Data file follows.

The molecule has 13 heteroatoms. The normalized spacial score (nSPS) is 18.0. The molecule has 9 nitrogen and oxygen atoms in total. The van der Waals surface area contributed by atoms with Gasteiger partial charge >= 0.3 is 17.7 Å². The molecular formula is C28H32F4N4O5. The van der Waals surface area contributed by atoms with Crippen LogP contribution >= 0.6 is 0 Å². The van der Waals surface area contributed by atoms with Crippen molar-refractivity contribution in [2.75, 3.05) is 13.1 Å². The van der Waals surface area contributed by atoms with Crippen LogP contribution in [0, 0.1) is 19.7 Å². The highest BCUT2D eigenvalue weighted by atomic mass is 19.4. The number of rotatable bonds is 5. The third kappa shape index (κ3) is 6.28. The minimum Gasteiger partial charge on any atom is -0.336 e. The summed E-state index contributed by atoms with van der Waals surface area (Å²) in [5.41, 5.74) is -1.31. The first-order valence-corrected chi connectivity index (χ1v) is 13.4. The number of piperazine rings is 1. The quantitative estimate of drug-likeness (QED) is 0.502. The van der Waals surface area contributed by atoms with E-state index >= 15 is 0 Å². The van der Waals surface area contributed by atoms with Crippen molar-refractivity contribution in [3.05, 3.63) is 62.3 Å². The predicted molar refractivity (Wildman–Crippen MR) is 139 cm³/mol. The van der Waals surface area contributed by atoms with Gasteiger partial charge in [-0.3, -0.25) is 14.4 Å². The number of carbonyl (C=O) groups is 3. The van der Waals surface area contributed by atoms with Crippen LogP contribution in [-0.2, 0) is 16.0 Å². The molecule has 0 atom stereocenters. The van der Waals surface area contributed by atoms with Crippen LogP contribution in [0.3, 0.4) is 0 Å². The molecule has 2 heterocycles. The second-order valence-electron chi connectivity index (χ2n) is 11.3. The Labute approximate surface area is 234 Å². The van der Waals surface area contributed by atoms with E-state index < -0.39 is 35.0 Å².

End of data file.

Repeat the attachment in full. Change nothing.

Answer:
The molecule has 13 heteroatoms. The normalized spacial score (nSPS) is 18.0. The molecule has 9 nitrogen and oxygen atoms in total. The van der Waals surface area contributed by atoms with Gasteiger partial charge >= 0.3 is 17.7 Å². The molecular formula is C28H32F4N4O5. The van der Waals surface area contributed by atoms with Crippen LogP contribution >= 0.6 is 0 Å². The van der Waals surface area contributed by atoms with Crippen molar-refractivity contribution in [2.75, 3.05) is 13.1 Å². The van der Waals surface area contributed by atoms with Crippen LogP contribution in [0, 0.1) is 19.7 Å². The highest BCUT2D eigenvalue weighted by atomic mass is 19.4. The number of rotatable bonds is 5. The third kappa shape index (κ3) is 6.28. The minimum Gasteiger partial charge on any atom is -0.336 e. The summed E-state index contributed by atoms with van der Waals surface area (Å²) in [5.41, 5.74) is -1.31. The first-order valence-corrected chi connectivity index (χ1v) is 13.4. The number of piperazine rings is 1. The quantitative estimate of drug-likeness (QED) is 0.502. The van der Waals surface area contributed by atoms with E-state index >= 15 is 0 Å². The van der Waals surface area contributed by atoms with Crippen molar-refractivity contribution in [3.05, 3.63) is 62.3 Å². The predicted molar refractivity (Wildman–Crippen MR) is 139 cm³/mol. The van der Waals surface area contributed by atoms with Gasteiger partial charge in [-0.3, -0.25) is 14.4 Å². The number of carbonyl (C=O) groups is 3. The van der Waals surface area contributed by atoms with Crippen LogP contribution in [-0.2, 0) is 16.0 Å². The molecule has 0 atom stereocenters. The van der Waals surface area contributed by atoms with Crippen LogP contribution in [0.3, 0.4) is 0 Å². The molecule has 2 heterocycles. The second-order valence-electron chi connectivity index (χ2n) is 11.3. The Labute approximate surface area is 234 Å². The van der Waals surface area contributed by atoms with E-state index < -0.39 is 35.0 Å².